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Learn How to Baby that Non-Removable Battery

Li-ion battery

We got a call from Paul in Shreveport, LA , an Into Tomorrow with Dave Graveline listener who wanted to know the following:

 

I have a Samsung Galaxy Note 8.0 tablet. I listen to music on my tablet.  Is it better for the battery to leave the device plugged in when listening, or should I let the power run down and charge at the end of the day.  I am worried about charging too many times and the battery stops holding a charge.

Paul, your tablet – like most modern electronics – has a Lithium-Ion battery, that means that everything you’ve heard about “battery memory” doesn’t apply anymore. In fact Lithium-Ion batteries tend to prefer to retain a charge rather than to be emptied every time.

Heat does tend to damage this type of battery, so the cooler you keep them the more charge they will tend to retain.

Batteries these days try to protect themselves, they’ll let their charger know when they’re full so the charger can stop pushing to fill the battery, that cuts down on overheating on it’s own. Modern devices have gotten a lot better at battery life management, that’s why fewer and fewer of them are bothering to include removable batteries anymore, batteries just tend to outlast devices these days.

Ultimately, you’re going to have to charge your tablet whether you want to or not, and the amount of power it’s going to store over the course of its lifetime is always going to be roughly the same, don’t worry too much, use it as you normally would. Worst case scenario if the battery starts failing and you still want to keep the tablet, there are ways to replace batteries, even if they’re not supposed to be user serviceable.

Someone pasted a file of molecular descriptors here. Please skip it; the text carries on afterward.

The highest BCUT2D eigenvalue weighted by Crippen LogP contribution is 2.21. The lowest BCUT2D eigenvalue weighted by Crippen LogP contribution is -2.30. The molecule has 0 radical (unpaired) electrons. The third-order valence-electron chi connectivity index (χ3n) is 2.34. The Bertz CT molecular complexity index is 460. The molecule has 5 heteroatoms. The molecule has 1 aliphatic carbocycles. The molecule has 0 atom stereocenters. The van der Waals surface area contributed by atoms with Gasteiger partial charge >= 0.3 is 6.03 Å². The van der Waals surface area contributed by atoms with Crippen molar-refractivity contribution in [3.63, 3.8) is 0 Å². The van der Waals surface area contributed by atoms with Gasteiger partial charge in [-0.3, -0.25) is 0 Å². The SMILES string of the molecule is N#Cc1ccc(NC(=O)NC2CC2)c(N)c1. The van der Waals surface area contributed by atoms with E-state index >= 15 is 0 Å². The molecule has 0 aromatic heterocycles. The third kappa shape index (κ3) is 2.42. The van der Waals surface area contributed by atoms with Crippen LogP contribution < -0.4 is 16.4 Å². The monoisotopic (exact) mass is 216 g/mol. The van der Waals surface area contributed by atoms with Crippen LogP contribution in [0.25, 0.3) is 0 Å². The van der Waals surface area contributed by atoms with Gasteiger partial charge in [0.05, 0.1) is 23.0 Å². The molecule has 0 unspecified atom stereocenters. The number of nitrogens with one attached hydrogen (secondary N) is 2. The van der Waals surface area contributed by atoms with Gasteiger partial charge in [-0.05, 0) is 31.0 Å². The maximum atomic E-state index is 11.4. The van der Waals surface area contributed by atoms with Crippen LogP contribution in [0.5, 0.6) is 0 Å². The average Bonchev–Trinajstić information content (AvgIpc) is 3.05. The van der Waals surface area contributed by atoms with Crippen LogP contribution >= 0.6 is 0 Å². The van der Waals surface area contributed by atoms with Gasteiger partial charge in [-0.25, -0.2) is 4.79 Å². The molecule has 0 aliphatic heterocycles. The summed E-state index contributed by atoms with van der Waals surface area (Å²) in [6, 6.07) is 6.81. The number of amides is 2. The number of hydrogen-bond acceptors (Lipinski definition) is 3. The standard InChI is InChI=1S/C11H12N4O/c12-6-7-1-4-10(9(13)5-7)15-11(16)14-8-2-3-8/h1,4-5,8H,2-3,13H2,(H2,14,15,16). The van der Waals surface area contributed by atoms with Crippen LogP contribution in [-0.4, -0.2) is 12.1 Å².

How things actually work

For those inclined to hear the tech behind the scenes, modern batteries such as the Lithium-Ion batteries in your tablet have a certain number of charge and discharge cycles in their lifespan. That doesn’t mean they won’t last longer, or sometimes quit sooner, it just means that’s the expected lifespan.

But that’s referring to total charge and discharge. If you drain it only partially and then charge it, that doesn’t count as a full cycle. Let’s say you run it down to 50% each day and charge it at night. Each charge is only regarded as a half cycle.

When the device is left on the charger, it keeps up with demand for the most part and the amount of charging and discharging is really miniscule. So we’d suggest that if you’re going to be using your tablet and you can plug it in easily, go ahead and do that.

 

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Written by Dave Graveline

Dave Graveline is the founder, Host & Executive Producer of "Into Tomorrow" in addition to being President of the Advanced Media Network".

Dave is also a trusted and familiar voice on many national commercials & narrations in addition to being an authority in consumer tech since 1994. He is also a former Police Officer and an FBI Certified Instructor.

Dave thrives on audience participation!

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